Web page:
I have written frequently about annual arugula and how delicious, versatile, and easy it is. A few years ago I bought a packet of seed for perennial arugula, Diplotaxis tenuifolia. I planted them in a likely spot and then, as so often happens at my place, I was overcome by the sight of bare earth, forgot I had sown seeds already, and planted something large and rambunctious there. At the end of the gardening year I cleared the debris away and found tiny wispy plants that I recognized as the perennial arugula. They survived the winter, resprouted tentatively in the spring, and then all of a sudden they were a mass. A thuggish mass, ready to overpower anything in the way of their gangland fervor for territory. And they were, literally, hot. The initial flavor when I chewed on a leaf was pleasantly mustardy, developing gradually to a burn in the back of the throat as I swallowed that wasn’t painful, but certainly wasn’t pleasant either. While I puzzled over how to use them, they bloomed, and the delicately pretty sulfur-yellow blossoms drew bees from miles around. So, needless to say, they were kept.
Sometimes it takes me a while to find the best use for a perennial. So far, my favorite use for this sturdy perennial is to blanch the leaves briefly in boiling water and use them more as a seasoning than a bulk ingredient. Used as a small part of a cooked greens mixture, they add interest. I like a small buttered pile of them as a sort of “cooked herb salad” alongside meats or salmon. I intend to try pounding them with a mortar and pestle as a wasabi-like seasoning. And they are superb in Montpellier Butter. I learned about this lovely seasoning in one of Elizabeth David’s books, I forget which one. But the greatest recipe of them all is the one published by Jeremiah Tower, and it goes like this:
Jeremiah Tower’s Montpelier Butter (this is as he published it. My own tweaks are below.)
6 spinach leaves, washed
2 shallots, finely chopped
1/2 bunch watercress leaves (I use 15 good-sized nasturtium leaves)
2 tablespoons fresh flat-leaf parsley leaves
2 tablespoons fresh chervil leaves
2 tablespoons chopped fresh chives
1 tablespoon fresh tarragon leaves
2 cornichons, rinsed and chopped
4 salted anchovy fillets, rinsed, soaked in water for 10 minutes and dried with a paper towel
2 tablespoons salted capers, rinsed, soaked, and drained
1 small garlic clove
1/4 teaspoon cayenne pepper
Freshly ground black pepper
3 hard-cooked large egg yolks
2 large raw egg yolks
1/2 cup (one quarter pound) good grassfed butter, room temperature
1/2 cup extra-virgin olive oil
1 teaspoon white-wine vinegar
Bring a large saucepan of water to a boil; add salt. Combine spinach, shallots, watercress, parsley, chervil, chives, and tarragon in a fine sieve. Carefully place sieve in boiling water until greens are wilted, about 30 seconds. Remove, and place in ice-water bath to cool, or hold under very cold running water for several seconds until cool. Remove, and squeeze dry. Transfer to the food processor. Add cornichons, anchovies, capers, garlic, and cayenne pepper. Season with salt and black pepper. Process to a smooth paste. Add cooked and raw yolks, and butter. Process until thoroughly combined. Transfer to a medium bowl and slowly whisk in olive oil. Add vinegar, and whisk to combine. Adjust seasoning, if necessary.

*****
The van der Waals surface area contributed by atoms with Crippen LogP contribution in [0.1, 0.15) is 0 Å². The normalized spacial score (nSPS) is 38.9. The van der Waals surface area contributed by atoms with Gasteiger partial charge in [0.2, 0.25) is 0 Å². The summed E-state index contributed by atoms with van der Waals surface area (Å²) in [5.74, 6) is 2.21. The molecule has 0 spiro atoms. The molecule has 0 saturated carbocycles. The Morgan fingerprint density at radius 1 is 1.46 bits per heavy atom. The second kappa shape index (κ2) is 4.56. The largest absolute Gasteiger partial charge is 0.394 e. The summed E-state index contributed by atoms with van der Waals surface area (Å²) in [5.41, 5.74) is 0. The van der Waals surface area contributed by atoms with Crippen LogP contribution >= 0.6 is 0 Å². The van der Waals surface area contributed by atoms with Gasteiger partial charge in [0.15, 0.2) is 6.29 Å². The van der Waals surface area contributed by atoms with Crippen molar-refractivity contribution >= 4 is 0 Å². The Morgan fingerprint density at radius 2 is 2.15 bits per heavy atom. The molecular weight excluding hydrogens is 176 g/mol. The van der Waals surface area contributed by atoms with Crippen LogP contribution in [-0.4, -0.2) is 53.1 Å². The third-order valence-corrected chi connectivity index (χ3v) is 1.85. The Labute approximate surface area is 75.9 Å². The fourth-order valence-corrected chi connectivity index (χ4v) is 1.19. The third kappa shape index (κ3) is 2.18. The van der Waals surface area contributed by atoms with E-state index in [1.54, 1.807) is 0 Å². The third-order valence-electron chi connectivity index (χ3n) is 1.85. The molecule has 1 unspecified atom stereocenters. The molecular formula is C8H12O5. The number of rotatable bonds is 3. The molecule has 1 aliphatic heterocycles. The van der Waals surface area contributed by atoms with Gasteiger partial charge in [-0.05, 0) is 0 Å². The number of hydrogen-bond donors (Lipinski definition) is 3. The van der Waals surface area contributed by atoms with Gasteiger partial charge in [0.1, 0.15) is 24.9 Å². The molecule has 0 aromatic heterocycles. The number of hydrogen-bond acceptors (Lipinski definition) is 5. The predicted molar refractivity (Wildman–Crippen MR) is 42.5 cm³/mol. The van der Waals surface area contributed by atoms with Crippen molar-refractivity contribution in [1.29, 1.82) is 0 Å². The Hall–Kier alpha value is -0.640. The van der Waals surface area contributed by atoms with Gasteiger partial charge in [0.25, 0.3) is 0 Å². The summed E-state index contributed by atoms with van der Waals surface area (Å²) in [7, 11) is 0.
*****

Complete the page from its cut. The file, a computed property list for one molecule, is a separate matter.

This will keep a day or two in the refrigerator, and two months in the freezer.
My tweaks: I leave out the spinach leaves, watercress or nasturtium leaves, and chervil, and use about 25 perennial arugula leaves instead, blanched with the other seasonings as described above. I increase the tarragon to a quarter cup of whole leaves, and I also use a few large cloves of confited garlic rather than one raw clove. I use five hard-cooked egg yolks so that I don’t have to worry about harming an immunocompromised guest. And sorry, Jeremiah, but I do the whole thing in the processor and don’t whisk by hand at the end. I keep the butter in roughly formed little bars in the freezer, tightly wrapped, so that I can cut off large (LARGE) pats with a heated knife and plop them on steaks or grilled salmon and heat briefly under the broiler just before serving to soften and partially melt the butter, or on steamed vegetables, or on nearly anything. I don’t eat the carb-y stuff anymore, but if you do, it is wonderful on chunks of grilled baguette and transcendent on handmade egg linguine with grated Parmesan. If you try this with frozen Montpellier butter and don’t want to take time to thaw it, try grating it on a coarse grater before tossing with the linguine, piling on the salmon, or adding generously to the cooked greens.